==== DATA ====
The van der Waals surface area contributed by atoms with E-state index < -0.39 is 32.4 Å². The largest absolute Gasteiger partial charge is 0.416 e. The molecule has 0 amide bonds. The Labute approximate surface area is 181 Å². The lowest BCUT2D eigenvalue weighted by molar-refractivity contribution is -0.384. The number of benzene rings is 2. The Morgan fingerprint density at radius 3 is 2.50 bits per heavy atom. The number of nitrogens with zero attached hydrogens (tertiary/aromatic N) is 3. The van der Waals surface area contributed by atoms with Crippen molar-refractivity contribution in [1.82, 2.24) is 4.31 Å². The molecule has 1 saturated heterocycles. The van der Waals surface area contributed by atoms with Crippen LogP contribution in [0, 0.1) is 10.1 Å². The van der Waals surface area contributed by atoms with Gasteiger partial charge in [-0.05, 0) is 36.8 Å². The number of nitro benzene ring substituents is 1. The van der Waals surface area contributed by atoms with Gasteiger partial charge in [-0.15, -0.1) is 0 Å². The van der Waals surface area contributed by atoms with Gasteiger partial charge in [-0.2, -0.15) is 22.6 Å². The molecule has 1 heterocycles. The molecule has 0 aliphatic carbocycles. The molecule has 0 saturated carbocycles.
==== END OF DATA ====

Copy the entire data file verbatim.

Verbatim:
The van der Waals surface area contributed by atoms with E-state index < -0.39 is 32.4 Å². The largest absolute Gasteiger partial charge is 0.416 e. The molecule has 0 amide bonds. The Labute approximate surface area is 181 Å². The lowest BCUT2D eigenvalue weighted by molar-refractivity contribution is -0.384. The number of benzene rings is 2. The Morgan fingerprint density at radius 3 is 2.50 bits per heavy atom. The number of nitrogens with zero attached hydrogens (tertiary/aromatic N) is 3. The van der Waals surface area contributed by atoms with Crippen molar-refractivity contribution in [1.82, 2.24) is 4.31 Å². The molecule has 1 saturated heterocycles. The van der Waals surface area contributed by atoms with Crippen LogP contribution in [0, 0.1) is 10.1 Å². The van der Waals surface area contributed by atoms with Gasteiger partial charge in [-0.05, 0) is 36.8 Å². The number of nitro benzene ring substituents is 1. The van der Waals surface area contributed by atoms with Gasteiger partial charge in [-0.15, -0.1) is 0 Å². The van der Waals surface area contributed by atoms with Gasteiger partial charge in [-0.2, -0.15) is 22.6 Å². The molecule has 1 heterocycles. The molecule has 0 aliphatic carbocycles. The molecule has 0 saturated carbocycles.